Dysregulation of Intestinal Physiology by Aflatoxicosis in the Gilthead Seabream (Sparus aurata)
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SourceFront. Physiol. 12:741192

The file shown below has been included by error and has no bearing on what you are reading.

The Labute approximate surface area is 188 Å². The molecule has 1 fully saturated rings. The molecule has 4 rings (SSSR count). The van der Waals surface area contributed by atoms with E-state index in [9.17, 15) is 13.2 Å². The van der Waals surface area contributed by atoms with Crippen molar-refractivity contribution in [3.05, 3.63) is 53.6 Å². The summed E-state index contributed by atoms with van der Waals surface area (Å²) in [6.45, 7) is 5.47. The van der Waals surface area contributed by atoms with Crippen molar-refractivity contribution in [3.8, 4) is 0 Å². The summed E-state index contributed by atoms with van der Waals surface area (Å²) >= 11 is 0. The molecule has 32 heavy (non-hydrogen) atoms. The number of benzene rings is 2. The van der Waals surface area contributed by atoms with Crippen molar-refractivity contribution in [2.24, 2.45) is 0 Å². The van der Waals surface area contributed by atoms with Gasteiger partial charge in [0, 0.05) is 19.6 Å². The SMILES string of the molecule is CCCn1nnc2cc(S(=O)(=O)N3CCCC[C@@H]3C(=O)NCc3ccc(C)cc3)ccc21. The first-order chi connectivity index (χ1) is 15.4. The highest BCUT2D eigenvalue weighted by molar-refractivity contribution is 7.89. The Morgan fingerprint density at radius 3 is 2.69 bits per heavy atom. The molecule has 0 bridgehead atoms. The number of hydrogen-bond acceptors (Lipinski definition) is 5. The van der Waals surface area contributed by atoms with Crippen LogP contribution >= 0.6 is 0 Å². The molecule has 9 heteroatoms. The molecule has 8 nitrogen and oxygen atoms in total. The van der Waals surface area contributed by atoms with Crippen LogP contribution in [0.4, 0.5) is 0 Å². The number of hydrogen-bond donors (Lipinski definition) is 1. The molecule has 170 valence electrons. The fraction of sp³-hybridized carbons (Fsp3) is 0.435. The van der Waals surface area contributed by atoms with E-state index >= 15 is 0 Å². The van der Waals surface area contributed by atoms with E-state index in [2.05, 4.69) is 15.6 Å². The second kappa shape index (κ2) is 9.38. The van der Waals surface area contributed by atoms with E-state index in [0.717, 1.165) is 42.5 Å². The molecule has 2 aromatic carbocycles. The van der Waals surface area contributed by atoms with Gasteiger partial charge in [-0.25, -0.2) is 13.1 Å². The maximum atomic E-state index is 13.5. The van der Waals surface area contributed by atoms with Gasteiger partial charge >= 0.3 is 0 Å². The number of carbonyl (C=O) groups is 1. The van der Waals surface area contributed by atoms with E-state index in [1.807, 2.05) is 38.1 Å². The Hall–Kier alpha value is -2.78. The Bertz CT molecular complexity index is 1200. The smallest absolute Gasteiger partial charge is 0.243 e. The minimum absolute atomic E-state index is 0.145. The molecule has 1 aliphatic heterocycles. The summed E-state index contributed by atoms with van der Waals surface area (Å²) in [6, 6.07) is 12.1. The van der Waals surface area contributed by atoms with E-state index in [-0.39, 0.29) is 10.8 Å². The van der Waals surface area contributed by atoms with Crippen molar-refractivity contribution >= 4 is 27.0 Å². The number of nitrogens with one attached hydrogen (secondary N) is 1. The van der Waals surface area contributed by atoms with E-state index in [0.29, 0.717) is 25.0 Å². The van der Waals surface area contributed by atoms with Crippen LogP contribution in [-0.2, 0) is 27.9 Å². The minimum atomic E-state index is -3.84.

Aflatoxin B1 (AFB1) is a mycotoxin often present in food. This study aimed to understand the physiological effects of AFB1 on the seabream (Sparus aurata) gastrointestinal system. In a first in vitro approach, we investigated ion transport using the short-circuit current (Isc) technique in Ussing chambers in the anterior intestine (AI). Application of apical/luminal AFB1 concentrations of 8 and 16 mu M to healthy tissues was without effect on tissue transepithelial electrical resistance (TER), and apparent tissue permeability (Papp) was measured using fluorescein FITC (4 kD). However, it resulted in dose-related effects on Isc. In a second approach, seabream juveniles fed with different AFB1 concentrations (1 and 2 mg AFB1 kg(-1) fish feed) for 85 days showed significantly reduced gill Na+/K+-ATPase (NKA) and H+-ATPase (HA) activities in the posterior intestine (PI). Moreover, dietary AFB1 modified Isc in the AI and PI, significantly affecting TER in the AI. To understand this effect on TER, we analyzed the expression of nine claudins and three occludins as markers of intestinal architecture and permeability using qPCR. Around 80% of the genes presented significantly different relative mRNA expression between AI and PI and had concomitant sensitivity to dietary AFB1. Based on the results of our in vitro, in vivo, and molecular approaches, we conclude that the effects of dietary AFB1 in the gastrointestinal system are at the base of the previously reported growth impairment caused by AFB1 in fish.